Next week marks the 10th anniversary of an event that celebrates truth telling in the public interest and honors the legacy of Ron Ridenhour, a man not often remembered, who irreversibly changed the course of history.
As a soldier in Vietnam, Ridenhour had started investigating troubling rumors of a terrible war crime committed by U.S. soldiers. In 1969, after returning home, he wrote a stunning letter to Congress and the Pentagon in which he described the horrific slaughter of innocent men, women and children. Ridenhour was a key source for the series on My Lai that Sy Hersh wrote for the Dispatch News Service, which later earned Hersh the Pulitzer Prize. The story of the massacre provoked widespread outrage and was a turning point in U.S. public opinion of the war. Ridenhour himself went on to become an award-winning investigative journalist before his sudden, tragic death at the age of 52.
At a moment when the government is aggressively clamping down on information, it’s worth remembering — and honoring — the importance of whistleblowers like Ridenhour, who tell us the hard truth even when nobody wants to hear it.
Informed by the spirit of Ridenhour’s commitment to truth-telling, the annual Ridenhour Prizes — awarded by the Nation Institute and Fertel Foundation — celebrate courageous individuals who spoke out even when the forces arrayed against them were large, powerful or questioned their motives and patriotism.
This year’s daring winners have spoken out about global warming, illegal immigration, the FBI’s crackdown on student radicals in the ’60s and sexual assault in the military. They follow in the footsteps of earlier recipients who have come forward, often at great personal risk, to expose the lies of government and corporations, to reveal unreported truths, to rally others on behalf of transparency and to call out corruption.
Truth-telling has suffered an all-out assault at the strong hands of the most recent administrations — sometimes literally, as in the case of Pfc. Bradley Manning, who has been detained in appalling conditions and now faces extreme charges that many believe should be dropped.
The Obama administration’s actions against whistleblowers are particularly disturbing because during the president’s first campaign, he called whistleblowers “the best source of information about waste, fraud and abuse in government,” and said that their “acts of courage and patriotism . . . should be encouraged rather than stifled.” Yet this administration has invoked the Espionage Act a record six times since 2009. Passed in 1917, it had been previously used only three times to prosecute government officials, including the spy Aldrich Ames.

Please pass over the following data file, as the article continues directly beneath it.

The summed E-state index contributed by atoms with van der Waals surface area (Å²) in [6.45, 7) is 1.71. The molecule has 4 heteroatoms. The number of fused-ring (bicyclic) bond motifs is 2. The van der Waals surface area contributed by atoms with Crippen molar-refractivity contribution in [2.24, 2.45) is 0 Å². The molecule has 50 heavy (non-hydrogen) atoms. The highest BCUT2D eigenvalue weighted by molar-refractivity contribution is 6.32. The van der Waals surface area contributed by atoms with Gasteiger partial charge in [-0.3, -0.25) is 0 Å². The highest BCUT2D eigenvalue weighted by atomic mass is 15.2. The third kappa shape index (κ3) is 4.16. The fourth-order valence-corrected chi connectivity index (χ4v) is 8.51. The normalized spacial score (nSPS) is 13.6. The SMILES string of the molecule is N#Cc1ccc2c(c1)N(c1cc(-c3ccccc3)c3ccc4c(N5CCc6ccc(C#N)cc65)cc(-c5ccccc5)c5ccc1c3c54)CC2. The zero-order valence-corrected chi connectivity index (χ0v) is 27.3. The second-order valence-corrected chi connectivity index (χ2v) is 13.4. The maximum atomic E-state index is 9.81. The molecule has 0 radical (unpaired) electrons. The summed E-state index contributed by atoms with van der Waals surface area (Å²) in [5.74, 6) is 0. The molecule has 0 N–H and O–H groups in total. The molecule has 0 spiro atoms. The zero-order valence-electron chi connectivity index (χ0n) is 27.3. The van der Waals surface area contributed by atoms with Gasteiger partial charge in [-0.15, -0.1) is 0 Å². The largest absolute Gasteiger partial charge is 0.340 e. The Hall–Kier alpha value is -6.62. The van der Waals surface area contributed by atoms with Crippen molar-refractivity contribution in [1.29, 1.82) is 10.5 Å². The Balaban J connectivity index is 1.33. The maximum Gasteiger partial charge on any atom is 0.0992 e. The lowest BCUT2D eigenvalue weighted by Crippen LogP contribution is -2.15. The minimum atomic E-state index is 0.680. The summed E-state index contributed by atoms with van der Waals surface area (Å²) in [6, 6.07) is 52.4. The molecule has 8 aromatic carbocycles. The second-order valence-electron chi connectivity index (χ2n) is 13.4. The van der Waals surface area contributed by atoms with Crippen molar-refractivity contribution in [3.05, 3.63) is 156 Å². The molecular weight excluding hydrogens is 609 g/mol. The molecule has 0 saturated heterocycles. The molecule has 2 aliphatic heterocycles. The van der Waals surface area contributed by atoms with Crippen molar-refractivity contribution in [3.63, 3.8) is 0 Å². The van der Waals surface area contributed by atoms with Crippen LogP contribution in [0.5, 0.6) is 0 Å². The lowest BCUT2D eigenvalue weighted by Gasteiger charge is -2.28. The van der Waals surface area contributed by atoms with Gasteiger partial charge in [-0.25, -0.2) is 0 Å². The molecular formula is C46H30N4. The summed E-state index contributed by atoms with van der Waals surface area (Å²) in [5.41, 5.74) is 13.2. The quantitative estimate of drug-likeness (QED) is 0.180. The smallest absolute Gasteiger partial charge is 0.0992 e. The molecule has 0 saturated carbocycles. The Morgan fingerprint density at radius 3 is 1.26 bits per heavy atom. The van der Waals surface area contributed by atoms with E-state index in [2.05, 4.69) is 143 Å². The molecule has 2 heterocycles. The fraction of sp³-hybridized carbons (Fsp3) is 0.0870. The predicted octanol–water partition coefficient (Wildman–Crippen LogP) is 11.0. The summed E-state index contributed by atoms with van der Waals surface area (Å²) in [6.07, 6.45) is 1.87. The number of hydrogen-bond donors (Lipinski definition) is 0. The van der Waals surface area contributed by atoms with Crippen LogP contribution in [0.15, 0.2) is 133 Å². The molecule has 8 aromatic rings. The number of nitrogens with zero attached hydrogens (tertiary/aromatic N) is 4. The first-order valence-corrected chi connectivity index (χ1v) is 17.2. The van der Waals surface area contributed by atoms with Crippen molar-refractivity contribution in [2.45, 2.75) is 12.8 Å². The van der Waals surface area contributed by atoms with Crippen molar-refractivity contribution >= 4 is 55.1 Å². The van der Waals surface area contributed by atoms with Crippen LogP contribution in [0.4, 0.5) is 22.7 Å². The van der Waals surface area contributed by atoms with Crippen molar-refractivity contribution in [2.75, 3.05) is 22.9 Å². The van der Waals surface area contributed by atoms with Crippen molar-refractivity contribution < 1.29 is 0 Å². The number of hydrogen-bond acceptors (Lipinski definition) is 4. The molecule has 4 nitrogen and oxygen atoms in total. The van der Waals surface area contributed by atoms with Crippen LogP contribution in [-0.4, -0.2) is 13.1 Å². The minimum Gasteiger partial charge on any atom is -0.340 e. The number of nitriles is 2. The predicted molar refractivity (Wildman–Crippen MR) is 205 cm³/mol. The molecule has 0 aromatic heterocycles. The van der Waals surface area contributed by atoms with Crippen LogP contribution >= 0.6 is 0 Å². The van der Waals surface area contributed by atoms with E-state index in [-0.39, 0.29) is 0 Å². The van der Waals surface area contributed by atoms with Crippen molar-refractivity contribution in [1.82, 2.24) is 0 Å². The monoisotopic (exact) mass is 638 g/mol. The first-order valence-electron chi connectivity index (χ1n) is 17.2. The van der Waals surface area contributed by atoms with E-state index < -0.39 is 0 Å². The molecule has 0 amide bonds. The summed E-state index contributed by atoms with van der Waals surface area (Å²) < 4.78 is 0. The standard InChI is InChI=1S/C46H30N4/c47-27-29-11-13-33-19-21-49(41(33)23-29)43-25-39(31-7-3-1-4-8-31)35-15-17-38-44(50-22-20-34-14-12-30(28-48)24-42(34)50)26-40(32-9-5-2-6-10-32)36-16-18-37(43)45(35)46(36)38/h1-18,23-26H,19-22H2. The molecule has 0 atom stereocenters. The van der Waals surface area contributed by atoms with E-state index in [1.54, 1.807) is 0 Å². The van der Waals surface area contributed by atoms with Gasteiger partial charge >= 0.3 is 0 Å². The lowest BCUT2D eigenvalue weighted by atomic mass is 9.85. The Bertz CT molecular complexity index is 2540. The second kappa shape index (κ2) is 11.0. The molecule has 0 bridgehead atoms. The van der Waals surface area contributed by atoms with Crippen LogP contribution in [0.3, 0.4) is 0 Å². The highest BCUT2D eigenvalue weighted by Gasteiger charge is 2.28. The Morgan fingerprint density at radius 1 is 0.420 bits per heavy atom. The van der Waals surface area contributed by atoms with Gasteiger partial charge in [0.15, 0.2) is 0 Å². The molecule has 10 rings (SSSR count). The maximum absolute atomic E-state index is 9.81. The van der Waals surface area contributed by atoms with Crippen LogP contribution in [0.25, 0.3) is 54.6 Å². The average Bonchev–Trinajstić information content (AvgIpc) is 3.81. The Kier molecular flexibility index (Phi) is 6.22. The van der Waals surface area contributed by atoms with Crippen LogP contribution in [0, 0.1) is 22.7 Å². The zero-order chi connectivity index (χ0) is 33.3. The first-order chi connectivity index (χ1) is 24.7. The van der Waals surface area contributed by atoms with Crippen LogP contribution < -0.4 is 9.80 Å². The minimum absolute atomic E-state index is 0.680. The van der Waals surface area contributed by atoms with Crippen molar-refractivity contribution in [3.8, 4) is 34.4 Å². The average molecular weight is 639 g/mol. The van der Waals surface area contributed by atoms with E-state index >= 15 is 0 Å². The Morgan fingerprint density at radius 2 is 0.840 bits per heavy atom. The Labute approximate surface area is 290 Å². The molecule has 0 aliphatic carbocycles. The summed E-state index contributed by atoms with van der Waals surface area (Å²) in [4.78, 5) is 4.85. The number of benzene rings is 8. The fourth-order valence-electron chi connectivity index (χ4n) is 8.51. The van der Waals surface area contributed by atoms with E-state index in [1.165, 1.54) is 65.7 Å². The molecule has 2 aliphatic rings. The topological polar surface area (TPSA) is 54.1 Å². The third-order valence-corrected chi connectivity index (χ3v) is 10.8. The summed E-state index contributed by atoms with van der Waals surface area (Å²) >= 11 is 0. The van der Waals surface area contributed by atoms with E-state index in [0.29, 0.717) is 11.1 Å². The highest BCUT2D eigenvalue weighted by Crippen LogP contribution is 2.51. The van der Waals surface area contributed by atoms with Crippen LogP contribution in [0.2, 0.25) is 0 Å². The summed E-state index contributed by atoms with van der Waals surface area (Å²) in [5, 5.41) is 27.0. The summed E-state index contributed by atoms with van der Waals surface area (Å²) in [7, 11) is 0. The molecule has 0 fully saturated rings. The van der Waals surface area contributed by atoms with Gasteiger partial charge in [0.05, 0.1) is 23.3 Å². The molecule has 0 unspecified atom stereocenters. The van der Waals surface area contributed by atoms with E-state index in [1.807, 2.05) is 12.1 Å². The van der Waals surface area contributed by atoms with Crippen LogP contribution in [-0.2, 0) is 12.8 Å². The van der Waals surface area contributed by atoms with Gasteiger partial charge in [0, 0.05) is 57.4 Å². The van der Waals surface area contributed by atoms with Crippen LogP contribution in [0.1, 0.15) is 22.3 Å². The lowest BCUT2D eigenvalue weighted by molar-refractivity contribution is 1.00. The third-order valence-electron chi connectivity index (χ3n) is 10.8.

One of the latest whistleblowers to suffer under the Espionage Act is 2011 Ridenhour winner Thomas Drake. As another Ridenhour awardee, Jane Mayer, chronicled in a sweeping New Yorker article, Drake was not a spy, but a National Security Agency employee who exposed Trailblazer, an NSA program that illegally monitored civilian communication. He was outraged that the government was spying on its citizens in violation of the law. When Drake’s attempts to report his concerns through traditional channels were ignored, and then punished, his only recourse was to go public.
After Drake was indicted for espionage, and endured years of prosecution, loss of employment and opportunity, the government case collapsed. District Judge Richard Bennett, a Bush appointee, cleared Drake of most of his charges, and lacerated the Justice Department for zealous and unwarranted prosecution.
John Kiriakou has not been so lucky. The CIA officer revealed that torture was widespread in the CIA, and, on January 25, 2013, he was sentenced to more than two years in prison. This means that the only CIA officer to go to jail for torture is an officer who never tortured anybody. In October 2012, President Obama issued a directive expanding the Whistleblower Protection Act to cover intelligence officials like Kiriakou – but only if they talk to superiors within the government, not the press.
In a bold new documentary, “War on Whistleblowers: Free Press and the National Security State,” which is being screened around the country, Drake says, “Speaking truth to power is now a criminal act.”
Leaks are what one veteran journalist called “the unfiltered lifeblood of investigative journalism.” Yet the Obama administration has taken steps to criminalize the newsgathering process. Indeed, as Morton Halperin, who served in the Johnson, Nixon and Clinton administrations, warned, Drake’s conviction would have set a precedent to prosecute journalists as spies, posing “a grave threat to the mechanism by which we learn most of what the government does.”
The truth can be treacherous. But let’s not confuse truth-tellers with traitors.
As Supreme Court Justice Hugo Black once wrote, “The guarding of military and diplomatic secrets at the expense of informed representative government provides no real security for our republic.” That’s why whistleblowers like the four courageous men profiled in “War on Whistleblowers” are true patriots.
They uphold a quintessential American value — dissent. In exposing the convenient but poisonous fictions that grow in the cracks of accountability, they deserve not our reproach, but our respect.